Malaysia’s top cricket stadium, which has hosted some of the game’s greats, may have to be abandoned after a property developer decided to turf out the sport’s local governing body, an official said Monday.
IN PUBLIC INTEREST
*Cover your face with masks to prevent transmission of droplets carrying coronavirus
*Exercise social distancing
*Wash your hands frequently
*Sanitize your hands
STAY HOME & STAY SAFE!
The Kinrara Oval, which was built in 2003 and has hosted one-day internationals featuring India, Australia and the West Indies, and Under-19 World Cup games, sits on a plot of prime land west of the capital Kuala Lumpur.
But the Malaysian Cricket Association’s lease has expired and they have been told to leave by the end of the month to make way for a new development, according to the group’s secretary Mohammed Iqbal Ali Kassim Ali.
“It will be a sad day if we lose the Kinrara Oval,” he told AFP of the ground on which the legendary Indian batsman Sachin Tendulkar scored a sparkling unbeaten 141 against the West Indies in an ODI in September 2006.
“It is a world class, iconic pitch. We want the ground to remain the home of Malaysian cricket.”
The association has mounted a campaign to try to save the oval, and the International Cricket Council (ICC) at the weekend threw its weight behind the effort.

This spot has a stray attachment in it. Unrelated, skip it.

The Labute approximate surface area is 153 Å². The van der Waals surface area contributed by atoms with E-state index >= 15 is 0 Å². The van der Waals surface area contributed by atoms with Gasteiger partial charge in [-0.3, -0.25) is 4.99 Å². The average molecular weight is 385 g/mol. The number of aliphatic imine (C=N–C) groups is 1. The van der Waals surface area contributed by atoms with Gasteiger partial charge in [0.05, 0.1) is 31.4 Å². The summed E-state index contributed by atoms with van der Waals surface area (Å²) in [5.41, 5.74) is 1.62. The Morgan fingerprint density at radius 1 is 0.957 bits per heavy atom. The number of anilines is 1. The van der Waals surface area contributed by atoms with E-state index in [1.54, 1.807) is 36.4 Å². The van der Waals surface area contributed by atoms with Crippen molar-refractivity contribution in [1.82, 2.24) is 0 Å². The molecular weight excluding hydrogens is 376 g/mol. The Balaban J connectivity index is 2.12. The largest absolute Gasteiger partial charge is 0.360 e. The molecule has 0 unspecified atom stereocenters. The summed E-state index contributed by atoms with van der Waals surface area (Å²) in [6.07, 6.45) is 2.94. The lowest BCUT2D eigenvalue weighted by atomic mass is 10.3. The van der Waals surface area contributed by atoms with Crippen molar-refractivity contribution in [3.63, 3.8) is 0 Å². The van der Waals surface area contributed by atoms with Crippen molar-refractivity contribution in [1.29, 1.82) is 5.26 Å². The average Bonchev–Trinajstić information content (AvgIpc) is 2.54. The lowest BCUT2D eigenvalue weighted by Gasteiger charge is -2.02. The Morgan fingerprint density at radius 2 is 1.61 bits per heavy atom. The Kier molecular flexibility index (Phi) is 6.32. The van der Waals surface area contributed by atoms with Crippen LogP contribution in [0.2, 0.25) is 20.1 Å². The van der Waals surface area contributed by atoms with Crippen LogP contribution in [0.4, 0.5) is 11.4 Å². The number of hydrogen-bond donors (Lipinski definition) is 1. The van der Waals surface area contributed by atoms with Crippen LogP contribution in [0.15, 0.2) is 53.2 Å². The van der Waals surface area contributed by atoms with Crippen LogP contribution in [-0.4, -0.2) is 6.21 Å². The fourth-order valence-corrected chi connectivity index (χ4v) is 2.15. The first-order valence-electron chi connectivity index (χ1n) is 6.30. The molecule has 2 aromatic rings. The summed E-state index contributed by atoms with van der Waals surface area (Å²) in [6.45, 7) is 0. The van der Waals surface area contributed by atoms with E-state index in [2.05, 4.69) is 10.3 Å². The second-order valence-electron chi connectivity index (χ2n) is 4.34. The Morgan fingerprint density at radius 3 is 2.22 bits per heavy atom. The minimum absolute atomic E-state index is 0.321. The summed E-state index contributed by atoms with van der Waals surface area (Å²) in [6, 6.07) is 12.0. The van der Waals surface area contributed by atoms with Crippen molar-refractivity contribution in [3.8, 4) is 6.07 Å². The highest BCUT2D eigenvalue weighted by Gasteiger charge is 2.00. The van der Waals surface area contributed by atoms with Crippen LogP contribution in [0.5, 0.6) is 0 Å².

“Cricket in Malaysia is flourishing with the number of players in all age groups growing… and we are hopeful a sustainable solution can be found,” David Richardson, the ICC chief executive said in a statement.
“The ICC will continue to support Malaysia Cricket and hopes the Kinrara Oval will remain an international cricket venue.”
The Pakistan women’s team are currently playing Australia’s women in a one-day international series at the stadium.
It is not clear what the property company that owns the land plans to build on the site, which is surrounded by residential developments.
The cricket association met with the sports minister last week to press their case and Iqbal said he has also written to Prime minister Mahathir Mohamad.
“We have been engaging with the developer for a long, long time,” he said. “We had hoped it could be resolved behind close doors.”
While cricket is growing fast in Malaysia, it remains less popular than other sports, such as badminton and football.
Credit : AFP
Categories: World News